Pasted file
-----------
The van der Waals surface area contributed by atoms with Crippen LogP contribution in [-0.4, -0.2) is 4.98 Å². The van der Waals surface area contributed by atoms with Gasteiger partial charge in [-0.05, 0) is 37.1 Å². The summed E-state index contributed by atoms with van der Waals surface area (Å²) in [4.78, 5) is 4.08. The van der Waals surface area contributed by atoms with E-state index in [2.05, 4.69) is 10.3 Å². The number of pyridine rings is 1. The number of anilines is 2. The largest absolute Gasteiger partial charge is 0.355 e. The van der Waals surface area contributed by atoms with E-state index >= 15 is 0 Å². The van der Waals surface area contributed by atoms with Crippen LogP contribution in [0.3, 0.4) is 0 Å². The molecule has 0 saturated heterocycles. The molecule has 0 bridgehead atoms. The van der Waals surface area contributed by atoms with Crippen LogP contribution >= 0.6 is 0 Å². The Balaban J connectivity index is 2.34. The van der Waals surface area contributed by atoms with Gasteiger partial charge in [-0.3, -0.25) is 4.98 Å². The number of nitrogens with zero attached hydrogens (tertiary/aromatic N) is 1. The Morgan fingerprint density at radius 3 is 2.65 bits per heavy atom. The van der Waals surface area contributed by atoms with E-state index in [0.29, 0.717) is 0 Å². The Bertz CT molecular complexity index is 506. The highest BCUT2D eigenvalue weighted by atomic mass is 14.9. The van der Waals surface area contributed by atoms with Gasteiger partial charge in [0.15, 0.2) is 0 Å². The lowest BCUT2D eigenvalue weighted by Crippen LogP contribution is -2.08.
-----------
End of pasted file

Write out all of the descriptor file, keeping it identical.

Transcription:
The van der Waals surface area contributed by atoms with Crippen LogP contribution in [-0.4, -0.2) is 4.98 Å². The van der Waals surface area contributed by atoms with Gasteiger partial charge in [-0.05, 0) is 37.1 Å². The summed E-state index contributed by atoms with van der Waals surface area (Å²) in [4.78, 5) is 4.08. The van der Waals surface area contributed by atoms with E-state index in [2.05, 4.69) is 10.3 Å². The number of pyridine rings is 1. The number of anilines is 2. The largest absolute Gasteiger partial charge is 0.355 e. The van der Waals surface area contributed by atoms with E-state index >= 15 is 0 Å². The van der Waals surface area contributed by atoms with Crippen LogP contribution in [0.3, 0.4) is 0 Å². The molecule has 0 saturated heterocycles. The molecule has 0 bridgehead atoms. The van der Waals surface area contributed by atoms with Crippen LogP contribution >= 0.6 is 0 Å². The Balaban J connectivity index is 2.34. The van der Waals surface area contributed by atoms with Gasteiger partial charge in [-0.3, -0.25) is 4.98 Å². The number of nitrogens with zero attached hydrogens (tertiary/aromatic N) is 1. The Morgan fingerprint density at radius 3 is 2.65 bits per heavy atom. The van der Waals surface area contributed by atoms with E-state index in [0.29, 0.717) is 0 Å². The Bertz CT molecular complexity index is 506. The highest BCUT2D eigenvalue weighted by atomic mass is 14.9. The van der Waals surface area contributed by atoms with Gasteiger partial charge in [0.15, 0.2) is 0 Å². The lowest BCUT2D eigenvalue weighted by Crippen LogP contribution is -2.08.